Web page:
Pan F+ exposure degradation

Discussion in 'B&W: Film, Paper, Chemistry' started by Athiril, Oct 28, 2013.

  1. Athiril

    Athiril Subscriber

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    Hi all,

    Going on a trip overseas for a bit, I want to shoot some Pan F+ (120), how long until exposure degradation is noticeable?

    It'd be like about 2 weeks from exposure until it gets developed.
     
  2. ckpj99

    ckpj99 Member

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    If your film is fresh, I don't think it will be an issue. I love traveling with Pan F+ because I'm never worried putting it through the x-ray machines. I've waited more than two weeks before developing and see no difference.

    It's worth noting that I've found Pan F+ is very sensitive to agitation at least in the developer I use (HC-110). If you're worried about a loss in contrast, I would think an extra 15 seconds of agitation would make things pop.
     
  3. polyglot

    polyglot Member

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    2 weeks is totally fine in my experience, having shot a bunch in Cambodia and then souped it about 3 weeks later on my return with no issues. It's when you leave it for many months that it starts to lose image.
     
  4. BMbikerider

    BMbikerider Member

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    Pan F and X ray devices is not a problem. It only can become a problem with high ISO film and then with repeated exposure. As for degrading after exposure I have not even heard of this in UK. I can only suggest that it is when it is kept in high temperatures for an extended period that this happens, as it will with all films.
     
  5. gsgary

    gsgary Member

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    Garry winnogrand used to leave his for 2 years or more but that was 35mm, ive left HP5 120 for 2 months

    Sent from my GT-I9100P using Tapatalk 2
     
  6. Chamaeleo

    Chamaeleo Member

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    I have never heard of this problem either in UK. In the past I have developed Pan F and other Ilford films several years after exposure, even ones kept in a camera in the tropics, without any apparent effect. Where is the original evidence on this perceived need to keep the time between exposure and development as short as possible? I would like to know because I might learn something new.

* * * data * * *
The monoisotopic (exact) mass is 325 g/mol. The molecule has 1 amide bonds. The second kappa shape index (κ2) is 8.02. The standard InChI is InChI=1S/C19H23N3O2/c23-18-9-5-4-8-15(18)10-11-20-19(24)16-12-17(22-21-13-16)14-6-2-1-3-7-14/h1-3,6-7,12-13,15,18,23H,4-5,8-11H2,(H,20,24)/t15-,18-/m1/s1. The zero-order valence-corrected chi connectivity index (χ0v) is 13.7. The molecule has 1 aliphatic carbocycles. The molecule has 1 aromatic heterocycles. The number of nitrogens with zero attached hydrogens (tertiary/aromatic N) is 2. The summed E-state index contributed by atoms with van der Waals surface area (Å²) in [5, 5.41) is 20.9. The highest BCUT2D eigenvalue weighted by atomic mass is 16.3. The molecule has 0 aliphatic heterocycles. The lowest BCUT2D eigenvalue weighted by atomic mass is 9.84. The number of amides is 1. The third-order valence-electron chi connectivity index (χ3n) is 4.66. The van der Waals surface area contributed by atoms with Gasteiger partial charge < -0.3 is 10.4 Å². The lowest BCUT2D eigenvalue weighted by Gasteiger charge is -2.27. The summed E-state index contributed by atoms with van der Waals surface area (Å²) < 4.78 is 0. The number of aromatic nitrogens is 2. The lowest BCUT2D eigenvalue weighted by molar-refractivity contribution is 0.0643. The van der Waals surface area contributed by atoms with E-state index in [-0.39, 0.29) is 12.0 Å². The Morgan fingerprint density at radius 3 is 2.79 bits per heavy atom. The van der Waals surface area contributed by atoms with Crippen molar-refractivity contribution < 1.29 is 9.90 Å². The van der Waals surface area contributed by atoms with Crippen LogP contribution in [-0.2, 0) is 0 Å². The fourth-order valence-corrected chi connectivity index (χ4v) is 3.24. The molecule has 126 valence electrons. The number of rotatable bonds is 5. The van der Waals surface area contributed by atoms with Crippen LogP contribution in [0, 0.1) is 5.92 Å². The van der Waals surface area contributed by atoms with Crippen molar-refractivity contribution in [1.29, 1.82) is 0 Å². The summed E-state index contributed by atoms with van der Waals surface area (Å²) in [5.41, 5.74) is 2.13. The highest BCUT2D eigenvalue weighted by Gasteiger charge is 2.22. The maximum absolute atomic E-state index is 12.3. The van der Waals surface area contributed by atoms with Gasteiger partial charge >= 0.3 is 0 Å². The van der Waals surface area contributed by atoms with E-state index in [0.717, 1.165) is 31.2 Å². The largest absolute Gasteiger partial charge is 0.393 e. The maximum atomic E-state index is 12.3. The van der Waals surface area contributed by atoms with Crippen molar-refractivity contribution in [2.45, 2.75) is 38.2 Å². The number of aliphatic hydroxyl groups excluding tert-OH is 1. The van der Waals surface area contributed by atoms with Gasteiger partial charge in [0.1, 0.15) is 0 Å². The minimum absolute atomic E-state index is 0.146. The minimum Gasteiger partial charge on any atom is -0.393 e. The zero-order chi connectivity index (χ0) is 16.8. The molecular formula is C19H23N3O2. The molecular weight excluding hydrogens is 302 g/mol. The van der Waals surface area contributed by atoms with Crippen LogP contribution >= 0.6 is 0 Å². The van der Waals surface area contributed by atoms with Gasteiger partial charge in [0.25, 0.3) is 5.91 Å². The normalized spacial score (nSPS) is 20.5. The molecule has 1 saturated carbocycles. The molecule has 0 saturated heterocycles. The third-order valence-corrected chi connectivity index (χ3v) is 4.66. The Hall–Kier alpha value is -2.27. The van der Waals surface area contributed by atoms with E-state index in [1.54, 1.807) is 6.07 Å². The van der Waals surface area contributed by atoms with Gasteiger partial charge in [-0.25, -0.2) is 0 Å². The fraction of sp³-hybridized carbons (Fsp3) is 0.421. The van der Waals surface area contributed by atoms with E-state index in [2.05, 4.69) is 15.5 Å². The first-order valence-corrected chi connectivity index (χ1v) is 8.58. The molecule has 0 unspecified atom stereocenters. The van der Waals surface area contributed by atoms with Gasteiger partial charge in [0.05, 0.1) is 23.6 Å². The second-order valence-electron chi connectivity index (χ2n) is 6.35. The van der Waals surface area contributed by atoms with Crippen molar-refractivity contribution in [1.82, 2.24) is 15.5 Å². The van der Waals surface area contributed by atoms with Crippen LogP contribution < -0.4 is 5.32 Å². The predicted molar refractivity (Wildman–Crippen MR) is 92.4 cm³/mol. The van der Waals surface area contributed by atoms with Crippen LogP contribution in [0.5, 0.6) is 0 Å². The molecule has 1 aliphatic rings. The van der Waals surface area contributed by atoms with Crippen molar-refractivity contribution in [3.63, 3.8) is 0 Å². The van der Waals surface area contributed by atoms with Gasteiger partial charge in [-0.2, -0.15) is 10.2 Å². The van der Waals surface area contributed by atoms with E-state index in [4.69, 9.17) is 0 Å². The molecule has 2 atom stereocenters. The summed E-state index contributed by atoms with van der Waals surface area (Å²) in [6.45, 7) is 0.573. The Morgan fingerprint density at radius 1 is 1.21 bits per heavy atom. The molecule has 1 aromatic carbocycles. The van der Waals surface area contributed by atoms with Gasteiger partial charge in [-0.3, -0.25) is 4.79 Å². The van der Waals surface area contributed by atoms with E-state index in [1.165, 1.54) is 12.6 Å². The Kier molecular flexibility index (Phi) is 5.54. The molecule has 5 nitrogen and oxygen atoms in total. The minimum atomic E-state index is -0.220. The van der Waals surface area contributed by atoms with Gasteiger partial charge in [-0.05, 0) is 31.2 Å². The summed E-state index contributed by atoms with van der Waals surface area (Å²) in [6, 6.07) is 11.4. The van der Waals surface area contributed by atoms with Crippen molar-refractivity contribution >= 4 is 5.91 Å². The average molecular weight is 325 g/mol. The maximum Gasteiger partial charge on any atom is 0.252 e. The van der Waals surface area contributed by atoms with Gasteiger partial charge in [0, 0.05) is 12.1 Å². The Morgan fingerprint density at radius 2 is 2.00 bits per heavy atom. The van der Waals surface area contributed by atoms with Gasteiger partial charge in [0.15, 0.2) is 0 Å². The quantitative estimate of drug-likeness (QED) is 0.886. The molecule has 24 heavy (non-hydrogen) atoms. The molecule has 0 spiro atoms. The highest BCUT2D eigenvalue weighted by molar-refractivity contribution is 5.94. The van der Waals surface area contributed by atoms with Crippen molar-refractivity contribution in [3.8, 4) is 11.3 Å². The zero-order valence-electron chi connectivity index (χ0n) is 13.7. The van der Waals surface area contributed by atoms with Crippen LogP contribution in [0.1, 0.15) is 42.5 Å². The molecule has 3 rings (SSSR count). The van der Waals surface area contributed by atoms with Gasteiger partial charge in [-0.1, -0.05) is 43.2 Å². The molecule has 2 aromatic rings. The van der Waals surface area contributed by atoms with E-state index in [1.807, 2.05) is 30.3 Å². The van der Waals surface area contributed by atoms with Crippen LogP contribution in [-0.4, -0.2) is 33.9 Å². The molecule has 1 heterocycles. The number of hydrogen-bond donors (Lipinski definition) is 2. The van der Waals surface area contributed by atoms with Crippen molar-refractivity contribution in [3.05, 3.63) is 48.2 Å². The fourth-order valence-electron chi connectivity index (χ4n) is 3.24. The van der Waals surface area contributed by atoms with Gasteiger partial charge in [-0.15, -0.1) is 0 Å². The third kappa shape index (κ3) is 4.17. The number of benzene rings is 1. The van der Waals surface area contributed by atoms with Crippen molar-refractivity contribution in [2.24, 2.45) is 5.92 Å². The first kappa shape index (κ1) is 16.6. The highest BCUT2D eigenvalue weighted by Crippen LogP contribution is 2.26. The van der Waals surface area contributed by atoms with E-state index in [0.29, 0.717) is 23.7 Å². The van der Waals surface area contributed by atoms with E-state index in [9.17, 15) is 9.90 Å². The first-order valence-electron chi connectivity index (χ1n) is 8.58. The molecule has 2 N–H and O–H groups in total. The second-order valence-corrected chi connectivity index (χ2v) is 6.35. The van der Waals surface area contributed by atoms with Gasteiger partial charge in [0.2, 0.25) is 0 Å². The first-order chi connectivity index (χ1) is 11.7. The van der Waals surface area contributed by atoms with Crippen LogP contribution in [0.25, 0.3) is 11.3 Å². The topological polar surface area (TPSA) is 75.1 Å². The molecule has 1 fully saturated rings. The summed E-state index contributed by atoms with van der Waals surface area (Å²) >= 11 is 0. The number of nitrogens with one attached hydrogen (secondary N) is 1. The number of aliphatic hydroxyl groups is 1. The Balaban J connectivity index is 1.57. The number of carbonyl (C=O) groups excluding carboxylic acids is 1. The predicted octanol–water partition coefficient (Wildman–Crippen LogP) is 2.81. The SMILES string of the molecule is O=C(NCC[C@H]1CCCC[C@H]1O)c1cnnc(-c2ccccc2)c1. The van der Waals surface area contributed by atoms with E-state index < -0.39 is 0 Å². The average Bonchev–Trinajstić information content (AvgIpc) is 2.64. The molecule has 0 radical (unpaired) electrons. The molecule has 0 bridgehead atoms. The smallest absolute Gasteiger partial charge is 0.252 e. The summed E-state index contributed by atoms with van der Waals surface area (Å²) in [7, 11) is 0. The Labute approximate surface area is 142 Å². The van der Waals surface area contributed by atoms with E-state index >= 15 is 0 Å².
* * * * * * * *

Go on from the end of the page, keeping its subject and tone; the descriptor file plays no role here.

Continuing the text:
7. sepiareverb

    sepiareverb Subscriber

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    From another recent thread about PanF (emphasis mine):

    I've seen this as well with PanF, and have lost shots to films left undeveloped for a long time. I once ran a test and shot half a roll, stored it for four months then shot the remainder. The first half was noticeably thinner upon development. A month is not the end of the world, I myself wouldn't go longer than that without adding development time.
     
  8. JPD

    JPD Member

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    I have a roll of Pan F+ in a Rolleicord since 2010. I took two pictures back then, and the roll has been sitting in the camera since then. I will take some test shots and then develop the film maybe this winter. Perhaps I should add 30% time in the developer?
     
  9. RalphLambrecht

    RalphLambrecht Subscriber

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    it's called 'latent image stability' and it's not endless. film manufacturers have recommended to keep the time between exposure as short as possible,but stories of decade old mystry developments keep popping up too. one day we mayyet see a picture of a real neanderthal shot with an AGFA-click fromm 10,00 BC, WHO KNOWSI develop film as soon as i can ,but don't race home for it either.